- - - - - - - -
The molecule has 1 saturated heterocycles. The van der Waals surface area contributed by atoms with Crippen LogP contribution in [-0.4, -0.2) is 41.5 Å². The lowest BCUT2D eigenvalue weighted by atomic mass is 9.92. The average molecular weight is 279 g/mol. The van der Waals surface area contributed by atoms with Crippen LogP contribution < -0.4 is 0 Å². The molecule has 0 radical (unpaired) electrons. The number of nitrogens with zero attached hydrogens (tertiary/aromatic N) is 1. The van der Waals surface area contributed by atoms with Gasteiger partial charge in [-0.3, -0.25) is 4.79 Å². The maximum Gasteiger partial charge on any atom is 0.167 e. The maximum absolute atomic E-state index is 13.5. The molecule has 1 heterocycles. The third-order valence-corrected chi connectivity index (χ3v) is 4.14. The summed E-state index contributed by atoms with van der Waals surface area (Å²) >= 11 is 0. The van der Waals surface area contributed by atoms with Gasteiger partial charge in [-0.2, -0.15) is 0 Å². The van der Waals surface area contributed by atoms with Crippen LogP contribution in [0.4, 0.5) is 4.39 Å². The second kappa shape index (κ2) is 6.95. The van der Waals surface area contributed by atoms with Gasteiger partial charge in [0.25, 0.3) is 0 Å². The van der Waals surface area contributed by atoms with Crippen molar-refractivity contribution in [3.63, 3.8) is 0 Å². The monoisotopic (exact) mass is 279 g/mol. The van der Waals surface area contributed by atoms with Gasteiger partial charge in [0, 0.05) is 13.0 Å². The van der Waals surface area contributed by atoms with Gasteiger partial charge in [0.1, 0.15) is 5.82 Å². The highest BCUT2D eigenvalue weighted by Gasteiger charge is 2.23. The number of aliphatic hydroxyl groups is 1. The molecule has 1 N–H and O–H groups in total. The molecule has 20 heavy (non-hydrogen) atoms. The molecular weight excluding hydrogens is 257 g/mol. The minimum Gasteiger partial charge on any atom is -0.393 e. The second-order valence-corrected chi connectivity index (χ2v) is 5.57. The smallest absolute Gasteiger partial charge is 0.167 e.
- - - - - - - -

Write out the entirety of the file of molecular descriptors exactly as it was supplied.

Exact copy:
The molecule has 1 saturated heterocycles. The van der Waals surface area contributed by atoms with Crippen LogP contribution in [-0.4, -0.2) is 41.5 Å². The lowest BCUT2D eigenvalue weighted by atomic mass is 9.92. The average molecular weight is 279 g/mol. The van der Waals surface area contributed by atoms with Crippen LogP contribution < -0.4 is 0 Å². The molecule has 0 radical (unpaired) electrons. The number of nitrogens with zero attached hydrogens (tertiary/aromatic N) is 1. The van der Waals surface area contributed by atoms with Gasteiger partial charge in [-0.3, -0.25) is 4.79 Å². The maximum Gasteiger partial charge on any atom is 0.167 e. The maximum absolute atomic E-state index is 13.5. The molecule has 1 heterocycles. The third-order valence-corrected chi connectivity index (χ3v) is 4.14. The summed E-state index contributed by atoms with van der Waals surface area (Å²) >= 11 is 0. The van der Waals surface area contributed by atoms with Gasteiger partial charge in [-0.2, -0.15) is 0 Å². The van der Waals surface area contributed by atoms with Crippen LogP contribution in [0.4, 0.5) is 4.39 Å². The second kappa shape index (κ2) is 6.95. The van der Waals surface area contributed by atoms with Gasteiger partial charge in [0.25, 0.3) is 0 Å². The van der Waals surface area contributed by atoms with Crippen molar-refractivity contribution in [3.63, 3.8) is 0 Å². The monoisotopic (exact) mass is 279 g/mol. The van der Waals surface area contributed by atoms with Gasteiger partial charge in [0, 0.05) is 13.0 Å². The van der Waals surface area contributed by atoms with Gasteiger partial charge in [0.1, 0.15) is 5.82 Å². The highest BCUT2D eigenvalue weighted by Gasteiger charge is 2.23. The number of aliphatic hydroxyl groups is 1. The molecule has 1 N–H and O–H groups in total. The molecule has 20 heavy (non-hydrogen) atoms. The molecular weight excluding hydrogens is 257 g/mol. The minimum Gasteiger partial charge on any atom is -0.393 e. The second-order valence-corrected chi connectivity index (χ2v) is 5.57. The smallest absolute Gasteiger partial charge is 0.167 e.